pH shift = 0.00168 * RA (as CaCO3) or pH shift = 0.084 * RA (as mEq/L)
For all but water with the lowest RA, the pH shift due to residual alkalinity is a positive value (that is, the pH will rise). It will be negative (that is, the pH will drop) if the RA is negative. This is countered by the acids in the malt, which lower the mash pH. You may recall that in order for the malt enzymes to function correctly the mash pH should be in the range of 5.2–5.6. A mash with a high pH risks poor conversion and increases the time required. It will decrease the mash efficiency and also could result in tannins and other harsh flavors being extracted. A mash with a low pH converts poorly as well, with the additional possibilities of sourness and inhibition of the yeast metabolism.
The fact that darker malts tend to lower the mash pH is well known, but there is almost no data available as to the specific acidity of each type of malt and its contribution in reducing the overall mash pH. However, it is possible to make some generalizations about water and beer color, and in fact a formula exists for estimating the “ideal SRM” (where SRM is the Standard Reference Model for measuring beer color) of the beer brewed with a particular water, based on the residual alkalinity value. (Due to the assumptions built into this model, think of the ideal SRM as a suggestion, not a hard and fast rule.)
That formula for ideal SRM is = 0.14 * RA (as CaCO3) + 5.2. If the RA is expressed in mEq, the formula is: ideal SRM = 7 * RA (in mEq/L) + 5.2).
Water in the real world
The “ideal SRM” of the water has much to do with the beer styles historically associated with certain cities. For example, in Pilsen (residual alkalinity as CaCO3 of 1.9) this value is 5 SRM, right in the middle of the typical color range for Pilsner beers. For Dublin water (RA as CaCO3 of 66.2), the ideal SRM is 14, not as dark as the stout for which it is known, but certainly far too dark for light colored beers. A Pilsner brewed with untreated Dublin water would exhibit a long conversion time, poor mash efficiency, possible starch haze and astringency. A stout brewed in Pilsen without pH adjustment would be sour and possibly poorly attenuated by the yeast.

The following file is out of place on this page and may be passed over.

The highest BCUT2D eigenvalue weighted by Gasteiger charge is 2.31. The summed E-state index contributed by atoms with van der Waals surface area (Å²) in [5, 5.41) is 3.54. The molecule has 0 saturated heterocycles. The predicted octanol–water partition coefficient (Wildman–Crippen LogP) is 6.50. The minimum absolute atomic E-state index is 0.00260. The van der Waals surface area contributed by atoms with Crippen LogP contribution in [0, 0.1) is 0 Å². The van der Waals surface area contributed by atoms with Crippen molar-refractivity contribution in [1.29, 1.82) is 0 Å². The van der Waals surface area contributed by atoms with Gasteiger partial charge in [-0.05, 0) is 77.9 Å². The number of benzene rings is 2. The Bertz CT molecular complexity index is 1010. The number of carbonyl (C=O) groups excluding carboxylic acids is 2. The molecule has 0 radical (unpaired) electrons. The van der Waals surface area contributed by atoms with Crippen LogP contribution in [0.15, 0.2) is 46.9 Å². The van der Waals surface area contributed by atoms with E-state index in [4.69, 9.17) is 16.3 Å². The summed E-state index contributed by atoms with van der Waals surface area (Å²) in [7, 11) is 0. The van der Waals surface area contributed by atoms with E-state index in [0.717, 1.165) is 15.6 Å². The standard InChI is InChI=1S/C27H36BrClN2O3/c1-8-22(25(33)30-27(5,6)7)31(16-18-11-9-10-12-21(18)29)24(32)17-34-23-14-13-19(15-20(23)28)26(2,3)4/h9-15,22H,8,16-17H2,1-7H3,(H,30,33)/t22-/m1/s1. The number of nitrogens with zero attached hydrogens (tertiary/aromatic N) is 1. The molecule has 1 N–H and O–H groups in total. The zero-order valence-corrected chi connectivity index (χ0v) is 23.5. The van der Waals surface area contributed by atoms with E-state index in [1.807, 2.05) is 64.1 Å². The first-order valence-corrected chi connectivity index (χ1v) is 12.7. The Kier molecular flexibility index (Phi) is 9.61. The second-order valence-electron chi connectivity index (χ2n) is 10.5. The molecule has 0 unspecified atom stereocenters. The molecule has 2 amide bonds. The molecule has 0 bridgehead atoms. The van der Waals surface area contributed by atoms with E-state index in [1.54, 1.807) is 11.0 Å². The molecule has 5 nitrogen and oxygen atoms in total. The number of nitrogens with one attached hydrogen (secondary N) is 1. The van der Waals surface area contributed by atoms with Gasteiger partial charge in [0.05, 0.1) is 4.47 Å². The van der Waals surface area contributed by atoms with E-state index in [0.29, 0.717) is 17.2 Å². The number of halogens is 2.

Those who are familiar with beer styles and brewing water may ask about the pale ales associated with Burton on Trent, which is known for extremely alkaline (total alkalinity as CaCO3 of 246 mg/L) water. The saving grace of Burton water is its correspondingly high calcium level (295 mg/L) from the naturally occurring gypsum dissolved in the water. This greatly buffers the alkalinity and results in a low residual alkalinity value (as CaCO3) of 9.0 and an “ideal SRM” of 6, which is to style for pale ales. Brewers in cities with water of high residual alkalinity eventually learned to mimic what occurred in Burton water. By adding gypsum or (less often) calcium chloride to the mash, they increased the calcium level and reduced the residual alkalinity of the water. Or they removed most of the temporary hardness, reducing the alkalinity and carbonates, by boiling the water, which causes insoluble calcium carbonate to settle out. Another option for removing temporary hardness was to treat the water with slaked lime, which produces a similar reaction. Modern brewers variously employ all of these techniques, as well as sometimes removing almost all of the dissolved minerals from a portion of the brewing water by means of reverse osmosis filtration.
Make a new plan, Stan
As an all-grain homebrewer, what should you do about your brewing water? The first thing is to obtain a water analysis and study it. Calculate the residual alkalinity of your water and the ideal SRM of the beer brewed with it. This will provide an idea what adjustments you might need to make.
Understand that it’s more difficult to brew light colored beers with water high in residual alkalinity than darker beers with low RA water. If the RA of your water is high and you are brewing a lighter colored beer, especially a style such as Czech pilsner that requires nearly neutral water, consider using a significant portion (but not all) of water filtered by reverse osmosis, or distilled water. For delicate beers this is preferable to adding too many salts that could have an effect on flavor.
Water chemistry is a complex topic and many authorities consider water adjustment as one of the last topics to be addressed as a brewers knowledge and skill increases. Don’t be surprised if your mash pH is fine without any adjustments. (But neither should you despair if adjustment is needed.) If you follow the guidelines above and your mash pH is in the proper range, you can take a drink of cool water and move on to consider other important issues that impact your beer.